The players came charging out of the locker room fired up to kick off the football season. It was a moment that seemed unlikely to ever happen for most of the players.
They strapped on their helmets, ready to show the county there was a new team in town.
And then, a delay.
It was September 1997. Shoreham-Wading River, a school with a strong history of successful baseball, soccer and track teams, was diving into a new sport: football.
One of the players representing the Wildcats in their inaugural season that year was a sophomore quarterback named Matt Millheiser, who went on to lead the program this year to its most successful — and most traumatic — season, his fifth as varsity head coach.
“Something was missing,” Millheiser said of the program’s first game. “And we got all fired up and we were ready to play and we had to wait like 20 minutes before we could start.”
Given how long the community had waited for a football team, what was another 20 minutes?
It was no great surprise, but the Wildcats got whipped that afternoon at Wyandanch High School. The more experienced Warriors dominated the new kids, as many other teams would in that first season.
A player returning to his alma mater as a coach is a familiar story across high school athletics. But how many get to experience first-hand the birth of a program as a player, and then years later lead it to the pinnacle as coach?
In five seasons as head coach, Millheiser has seen it all. His first season represented one of the lowest points in the program’s brief history. Bumped up into Division III, with a limited chance of success, the team entered the year with barely enough players to field a team. Several kids good enough to play bolted to focus on their spring sports. The Wildcats went 0-8, suffering blowouts in each game.
“We were just outmanned across the board,” Millheiser said. “It wasn’t too frustrating that year just because I kind of knew going in what we had.”
He adopted the mindset of get through the first year and then start working on the offseason and building the program.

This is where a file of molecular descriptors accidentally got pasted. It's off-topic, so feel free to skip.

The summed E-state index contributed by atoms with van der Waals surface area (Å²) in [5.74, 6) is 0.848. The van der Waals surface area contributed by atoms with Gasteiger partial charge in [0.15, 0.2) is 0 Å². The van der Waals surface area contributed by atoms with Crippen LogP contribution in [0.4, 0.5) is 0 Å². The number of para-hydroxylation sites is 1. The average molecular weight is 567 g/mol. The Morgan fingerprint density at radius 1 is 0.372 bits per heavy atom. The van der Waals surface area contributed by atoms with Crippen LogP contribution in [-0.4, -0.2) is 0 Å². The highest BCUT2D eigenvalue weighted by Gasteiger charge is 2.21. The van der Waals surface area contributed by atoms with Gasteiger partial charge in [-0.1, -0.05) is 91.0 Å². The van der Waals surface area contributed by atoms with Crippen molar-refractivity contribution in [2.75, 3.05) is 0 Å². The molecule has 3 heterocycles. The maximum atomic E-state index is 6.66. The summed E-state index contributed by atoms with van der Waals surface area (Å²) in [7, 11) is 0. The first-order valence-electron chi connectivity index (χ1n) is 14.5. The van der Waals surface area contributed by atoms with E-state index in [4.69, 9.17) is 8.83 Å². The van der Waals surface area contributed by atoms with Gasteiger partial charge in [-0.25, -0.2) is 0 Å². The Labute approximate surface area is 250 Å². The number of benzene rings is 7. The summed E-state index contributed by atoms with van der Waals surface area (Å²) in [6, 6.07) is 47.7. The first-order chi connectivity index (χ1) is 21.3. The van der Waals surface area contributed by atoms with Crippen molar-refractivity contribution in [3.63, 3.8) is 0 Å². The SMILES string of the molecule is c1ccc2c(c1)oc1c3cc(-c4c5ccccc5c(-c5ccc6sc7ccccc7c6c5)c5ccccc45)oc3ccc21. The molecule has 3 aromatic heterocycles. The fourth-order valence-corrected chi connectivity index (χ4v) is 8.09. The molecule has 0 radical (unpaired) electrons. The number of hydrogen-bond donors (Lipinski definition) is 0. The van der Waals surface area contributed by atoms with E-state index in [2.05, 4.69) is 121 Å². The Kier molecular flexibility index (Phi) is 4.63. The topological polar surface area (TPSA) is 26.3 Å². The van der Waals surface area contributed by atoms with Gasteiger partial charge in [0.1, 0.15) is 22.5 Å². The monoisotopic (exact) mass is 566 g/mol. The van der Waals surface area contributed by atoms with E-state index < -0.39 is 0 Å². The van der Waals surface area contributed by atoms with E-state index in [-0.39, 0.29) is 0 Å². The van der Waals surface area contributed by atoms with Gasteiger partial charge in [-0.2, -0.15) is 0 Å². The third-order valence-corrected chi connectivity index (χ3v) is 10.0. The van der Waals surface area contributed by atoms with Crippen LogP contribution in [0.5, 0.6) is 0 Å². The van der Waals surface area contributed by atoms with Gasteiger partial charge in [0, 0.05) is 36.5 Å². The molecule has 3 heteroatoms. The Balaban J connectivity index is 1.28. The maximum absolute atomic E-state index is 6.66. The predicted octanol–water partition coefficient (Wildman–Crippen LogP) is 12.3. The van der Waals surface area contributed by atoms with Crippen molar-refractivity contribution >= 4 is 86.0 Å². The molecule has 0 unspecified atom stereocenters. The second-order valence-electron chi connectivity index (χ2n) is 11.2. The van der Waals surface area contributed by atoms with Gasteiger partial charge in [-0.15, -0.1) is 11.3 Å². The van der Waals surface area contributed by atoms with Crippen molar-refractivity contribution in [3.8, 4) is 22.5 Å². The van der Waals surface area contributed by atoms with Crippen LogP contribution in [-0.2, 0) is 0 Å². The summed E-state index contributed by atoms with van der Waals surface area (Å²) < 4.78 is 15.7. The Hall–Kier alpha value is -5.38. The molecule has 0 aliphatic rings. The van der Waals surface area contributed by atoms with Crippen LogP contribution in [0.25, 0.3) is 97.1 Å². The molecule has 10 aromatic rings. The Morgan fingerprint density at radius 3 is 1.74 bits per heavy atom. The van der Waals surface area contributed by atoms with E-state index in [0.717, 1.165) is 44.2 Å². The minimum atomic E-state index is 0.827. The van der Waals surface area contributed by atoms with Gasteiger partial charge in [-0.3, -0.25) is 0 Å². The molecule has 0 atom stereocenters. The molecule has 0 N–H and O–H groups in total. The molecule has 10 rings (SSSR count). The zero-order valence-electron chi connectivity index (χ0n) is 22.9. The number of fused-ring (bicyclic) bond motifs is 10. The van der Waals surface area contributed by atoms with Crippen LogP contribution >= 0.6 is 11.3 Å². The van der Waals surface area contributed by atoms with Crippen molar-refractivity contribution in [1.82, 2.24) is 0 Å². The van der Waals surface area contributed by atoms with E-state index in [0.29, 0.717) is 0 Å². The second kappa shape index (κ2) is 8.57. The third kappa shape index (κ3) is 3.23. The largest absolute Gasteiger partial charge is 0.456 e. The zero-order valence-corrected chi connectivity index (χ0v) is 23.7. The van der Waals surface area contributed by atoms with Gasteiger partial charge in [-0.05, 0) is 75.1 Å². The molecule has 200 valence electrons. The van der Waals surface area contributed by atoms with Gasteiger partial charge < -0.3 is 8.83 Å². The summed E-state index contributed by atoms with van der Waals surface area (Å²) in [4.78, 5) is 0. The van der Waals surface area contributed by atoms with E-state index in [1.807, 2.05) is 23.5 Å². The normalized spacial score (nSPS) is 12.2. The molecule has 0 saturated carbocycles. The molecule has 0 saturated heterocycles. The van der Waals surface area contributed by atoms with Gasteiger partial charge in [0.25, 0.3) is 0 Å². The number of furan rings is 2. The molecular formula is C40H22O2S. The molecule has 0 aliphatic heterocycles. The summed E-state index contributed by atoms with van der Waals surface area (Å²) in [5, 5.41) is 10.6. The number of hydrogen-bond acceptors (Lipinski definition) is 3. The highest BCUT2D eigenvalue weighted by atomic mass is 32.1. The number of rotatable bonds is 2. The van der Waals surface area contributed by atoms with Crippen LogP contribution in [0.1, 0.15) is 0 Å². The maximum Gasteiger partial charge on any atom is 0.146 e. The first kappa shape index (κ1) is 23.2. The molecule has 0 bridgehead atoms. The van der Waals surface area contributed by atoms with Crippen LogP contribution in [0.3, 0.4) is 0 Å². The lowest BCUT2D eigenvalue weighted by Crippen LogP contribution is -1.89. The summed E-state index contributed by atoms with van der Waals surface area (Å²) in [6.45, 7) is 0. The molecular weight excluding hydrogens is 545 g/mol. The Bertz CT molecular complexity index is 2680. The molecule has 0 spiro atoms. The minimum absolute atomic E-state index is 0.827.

That groundwork paid off Sunday, when the Wildcats stormed to a 47-13 win over Roosevelt in the Class IV Long Island Championship game, capping their first 12-0 season. The next night, the Wildcats received the Rutgers Trophy as the top team in Suffolk County.
For Millheiser, the chance to play football at Shoreham almost never happened. He grew up playing football in Riverhead PAL, while also wrestling and playing soccer and baseball. By the time he reached middle school, Millheiser and any other Wading River students in the Shoreham district had shifted to other sports. Riverhead students interested in football could do so on the middle school team, so there were no more PAL opportunities.
During his middle school years, Millheiser never played football.
“Then the rumors started to swell and then the fundraising started and you could see on the horizon that it was a possibility,” he said of the program’s launch.
By Millheiser’s freshman season in 1996-97, football had officially arrived in Shoreham in the form of a junior varsity team. Millheiser played sporadically but mostly watched as the juniors led the team.
Before the team ever played a game, Shoreham lost its first coach. Pete Pizzarelli, a longtime coach with stops at Mercy and Greenport, was slated to become the program’s first coach. He died, though, in July 1996 at the age of 66.
Millheiser said the players never got the chance to meet Pizzarelli. The 12th Man Award given each year by the Suffolk Football Coaches Association bears Pizzarelli’s name. Monday night, that award was presented to the Shoreham district and community for its perseverance in the aftermath of Tom Cutinella’s death.
In 1999, the Wildcats played their first game on what’s now the main field on the school campus. The Wildcats won, 27-6, and Millheiser scored a touchdown in the victory.
A picture of Millheiser shaking off a Mercy tackler ran atop the story in the News-Review that week. The team’s coach, Ray McCann, said of the win: “Nice to start this way, but we have a long way to go.”
Fifteen years later, they’ve reached the mountain top.
Correction: This article corrects from the print edition the year in which Shoreham played its first game on the main field. It was 1999, not 1998.